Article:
"He hits for power, but he uses the whole field," said Herndon. "He hits line drives. He's well ahead of a first-year drafted player in the fact that he can use the whole field and take what a pitcher gives him."
Defensively, Holaday guided a TCU staff that posted a 3.55 ERA. He threw out 23 of 50 runners trying to steal and posted a .988 fielding percentage on his way to winning the Johnny Bench Award, which is his favorite among his many collegiate accolades.
"I take the most pride in that," said Holaday. "It's the most prestigious award that any college catcher can get, and that means a lot to me. It's not just an offensive award, it's a defensive award, and I take a lot of pride in my defense and my ability behind the plate. I had a really great year, and I'm really proud to call myself a Johnny Bench Award winner."
He also has a reputation of being a gamer, a hard worker and a great teammate.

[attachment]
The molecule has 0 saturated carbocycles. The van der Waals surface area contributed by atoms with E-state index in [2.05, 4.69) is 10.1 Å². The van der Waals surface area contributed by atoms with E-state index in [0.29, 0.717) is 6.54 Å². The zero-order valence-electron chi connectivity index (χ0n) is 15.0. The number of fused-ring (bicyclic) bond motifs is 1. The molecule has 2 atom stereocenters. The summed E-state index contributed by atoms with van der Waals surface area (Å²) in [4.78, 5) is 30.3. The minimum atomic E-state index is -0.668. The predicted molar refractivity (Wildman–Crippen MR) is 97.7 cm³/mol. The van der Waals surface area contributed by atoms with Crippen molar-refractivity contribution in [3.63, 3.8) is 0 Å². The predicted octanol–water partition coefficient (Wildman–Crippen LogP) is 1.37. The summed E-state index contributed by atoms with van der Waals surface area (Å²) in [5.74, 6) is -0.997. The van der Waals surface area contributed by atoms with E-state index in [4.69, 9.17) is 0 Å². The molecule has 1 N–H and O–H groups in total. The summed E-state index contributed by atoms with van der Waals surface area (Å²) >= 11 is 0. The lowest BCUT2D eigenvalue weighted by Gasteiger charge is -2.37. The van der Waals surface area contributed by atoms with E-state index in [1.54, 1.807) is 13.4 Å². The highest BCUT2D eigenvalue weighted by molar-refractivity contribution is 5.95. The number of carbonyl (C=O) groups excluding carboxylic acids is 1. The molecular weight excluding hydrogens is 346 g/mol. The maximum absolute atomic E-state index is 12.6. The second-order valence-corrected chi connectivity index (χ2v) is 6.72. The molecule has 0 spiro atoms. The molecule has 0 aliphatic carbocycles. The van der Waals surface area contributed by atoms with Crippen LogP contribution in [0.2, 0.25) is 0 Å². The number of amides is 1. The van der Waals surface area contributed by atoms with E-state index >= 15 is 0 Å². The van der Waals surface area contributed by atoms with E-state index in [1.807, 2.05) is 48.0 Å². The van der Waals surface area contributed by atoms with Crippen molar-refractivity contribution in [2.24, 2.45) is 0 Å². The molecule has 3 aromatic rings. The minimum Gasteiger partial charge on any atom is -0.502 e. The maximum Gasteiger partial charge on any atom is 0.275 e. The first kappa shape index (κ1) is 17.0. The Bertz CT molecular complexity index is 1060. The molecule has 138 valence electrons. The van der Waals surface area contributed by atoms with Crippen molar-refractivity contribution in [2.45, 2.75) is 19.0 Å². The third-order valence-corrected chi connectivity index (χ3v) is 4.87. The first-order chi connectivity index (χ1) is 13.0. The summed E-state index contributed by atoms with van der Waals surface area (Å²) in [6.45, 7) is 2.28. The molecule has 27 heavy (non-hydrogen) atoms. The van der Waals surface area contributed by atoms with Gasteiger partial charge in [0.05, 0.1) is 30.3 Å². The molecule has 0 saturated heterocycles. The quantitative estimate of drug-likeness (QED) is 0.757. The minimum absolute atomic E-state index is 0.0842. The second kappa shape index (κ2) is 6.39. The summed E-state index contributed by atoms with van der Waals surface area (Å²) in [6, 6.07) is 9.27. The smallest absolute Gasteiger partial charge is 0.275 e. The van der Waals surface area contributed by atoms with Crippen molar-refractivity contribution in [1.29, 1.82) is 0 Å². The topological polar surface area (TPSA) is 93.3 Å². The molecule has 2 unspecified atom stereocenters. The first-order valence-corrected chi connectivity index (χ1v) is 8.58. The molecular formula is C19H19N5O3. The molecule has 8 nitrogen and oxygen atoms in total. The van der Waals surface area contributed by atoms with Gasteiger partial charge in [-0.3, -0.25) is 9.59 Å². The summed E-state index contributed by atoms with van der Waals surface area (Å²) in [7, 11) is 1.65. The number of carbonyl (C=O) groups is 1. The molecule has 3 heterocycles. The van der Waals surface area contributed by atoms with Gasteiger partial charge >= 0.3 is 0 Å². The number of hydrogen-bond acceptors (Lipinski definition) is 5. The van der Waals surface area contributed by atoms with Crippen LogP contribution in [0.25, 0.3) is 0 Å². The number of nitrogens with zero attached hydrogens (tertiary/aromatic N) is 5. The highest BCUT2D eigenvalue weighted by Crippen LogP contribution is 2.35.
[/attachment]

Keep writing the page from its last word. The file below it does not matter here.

"You take him off our team, and we're not even close to being the same club," TCU head coach Jim Schlossnagle told ESPN's Josh Davis back in March. "He brings so much to the table other than just his numbers that I think he's deserving of being the MVP."
"That's something I take a lot of pride in as well," said Holaday. "Intangible things like finishing out plays, because whether it makes a difference or not, it really helps pitchers when you backup a play at first and then you hustle back to home plate. It helps them get their rhythm, and if I can keep the pitchers in their rhythm, they're going to have more success.
"And I think running the bases and all that stuff is just as important as offense and defense. If I can run the bases well and I can get an extra couple of runs by doing that, I can help us win a couple of more games."
Coach Herndon echoed Schlossnagle's sentiment on the fiery catcher.
"He's a true baseball player," said Herndon. "He hustles, he gives it all, and he's just refreshing to see. When I say baseball player—he just goes and plays the game, really, like you want it played."
Holaday attributes his approach to the game to his upbringing by his parents, Frank and Laura, and a competitive nature developed with his older brother, Bobby.